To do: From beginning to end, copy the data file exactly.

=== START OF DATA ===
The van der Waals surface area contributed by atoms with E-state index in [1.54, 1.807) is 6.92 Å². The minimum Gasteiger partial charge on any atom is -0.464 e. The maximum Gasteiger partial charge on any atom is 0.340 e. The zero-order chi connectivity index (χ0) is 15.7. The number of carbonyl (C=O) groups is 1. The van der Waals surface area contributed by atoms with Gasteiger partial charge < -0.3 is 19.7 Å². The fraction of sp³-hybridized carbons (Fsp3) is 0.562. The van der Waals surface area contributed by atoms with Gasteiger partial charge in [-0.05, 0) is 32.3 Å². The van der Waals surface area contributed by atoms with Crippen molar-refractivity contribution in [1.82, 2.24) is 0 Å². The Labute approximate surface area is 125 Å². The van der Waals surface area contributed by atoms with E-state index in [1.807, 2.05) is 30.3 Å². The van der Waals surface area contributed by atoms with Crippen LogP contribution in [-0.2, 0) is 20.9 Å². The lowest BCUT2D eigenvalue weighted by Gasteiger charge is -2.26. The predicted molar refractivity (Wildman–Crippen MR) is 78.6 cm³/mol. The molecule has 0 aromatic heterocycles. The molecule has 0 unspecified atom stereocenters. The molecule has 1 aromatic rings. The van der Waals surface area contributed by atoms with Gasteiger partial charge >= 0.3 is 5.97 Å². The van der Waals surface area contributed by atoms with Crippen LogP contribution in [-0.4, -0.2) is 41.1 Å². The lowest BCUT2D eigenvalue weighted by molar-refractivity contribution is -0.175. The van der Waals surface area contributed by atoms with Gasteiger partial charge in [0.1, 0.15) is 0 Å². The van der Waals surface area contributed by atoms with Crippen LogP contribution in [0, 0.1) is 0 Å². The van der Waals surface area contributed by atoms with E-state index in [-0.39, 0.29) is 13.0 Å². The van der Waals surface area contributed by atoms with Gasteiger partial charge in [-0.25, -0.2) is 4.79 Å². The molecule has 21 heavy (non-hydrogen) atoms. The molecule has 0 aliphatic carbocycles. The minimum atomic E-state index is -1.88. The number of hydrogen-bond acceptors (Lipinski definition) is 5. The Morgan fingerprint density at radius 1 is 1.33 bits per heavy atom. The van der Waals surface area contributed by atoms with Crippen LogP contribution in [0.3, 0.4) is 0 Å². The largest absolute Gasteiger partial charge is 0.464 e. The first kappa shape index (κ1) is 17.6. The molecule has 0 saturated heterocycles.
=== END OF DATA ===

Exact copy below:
The van der Waals surface area contributed by atoms with E-state index in [1.54, 1.807) is 6.92 Å². The minimum Gasteiger partial charge on any atom is -0.464 e. The maximum Gasteiger partial charge on any atom is 0.340 e. The zero-order chi connectivity index (χ0) is 15.7. The number of carbonyl (C=O) groups is 1. The van der Waals surface area contributed by atoms with Gasteiger partial charge < -0.3 is 19.7 Å². The fraction of sp³-hybridized carbons (Fsp3) is 0.562. The van der Waals surface area contributed by atoms with Gasteiger partial charge in [-0.05, 0) is 32.3 Å². The van der Waals surface area contributed by atoms with Crippen molar-refractivity contribution in [1.82, 2.24) is 0 Å². The Labute approximate surface area is 125 Å². The van der Waals surface area contributed by atoms with E-state index in [1.807, 2.05) is 30.3 Å². The van der Waals surface area contributed by atoms with Crippen LogP contribution in [-0.2, 0) is 20.9 Å². The lowest BCUT2D eigenvalue weighted by Gasteiger charge is -2.26. The predicted molar refractivity (Wildman–Crippen MR) is 78.6 cm³/mol. The molecule has 0 aromatic heterocycles. The molecule has 0 unspecified atom stereocenters. The molecule has 1 aromatic rings. The van der Waals surface area contributed by atoms with Gasteiger partial charge >= 0.3 is 5.97 Å². The van der Waals surface area contributed by atoms with Crippen LogP contribution in [-0.4, -0.2) is 41.1 Å². The lowest BCUT2D eigenvalue weighted by molar-refractivity contribution is -0.175. The van der Waals surface area contributed by atoms with Gasteiger partial charge in [0.1, 0.15) is 0 Å². The van der Waals surface area contributed by atoms with Crippen LogP contribution in [0, 0.1) is 0 Å². The van der Waals surface area contributed by atoms with E-state index in [-0.39, 0.29) is 13.0 Å². The van der Waals surface area contributed by atoms with Gasteiger partial charge in [-0.25, -0.2) is 4.79 Å². The molecule has 21 heavy (non-hydrogen) atoms. The molecule has 0 aliphatic carbocycles. The minimum atomic E-state index is -1.88. The number of hydrogen-bond acceptors (Lipinski definition) is 5. The Morgan fingerprint density at radius 1 is 1.33 bits per heavy atom. The van der Waals surface area contributed by atoms with Crippen LogP contribution in [0.3, 0.4) is 0 Å². The largest absolute Gasteiger partial charge is 0.464 e. The first kappa shape index (κ1) is 17.6. The molecule has 0 saturated heterocycles.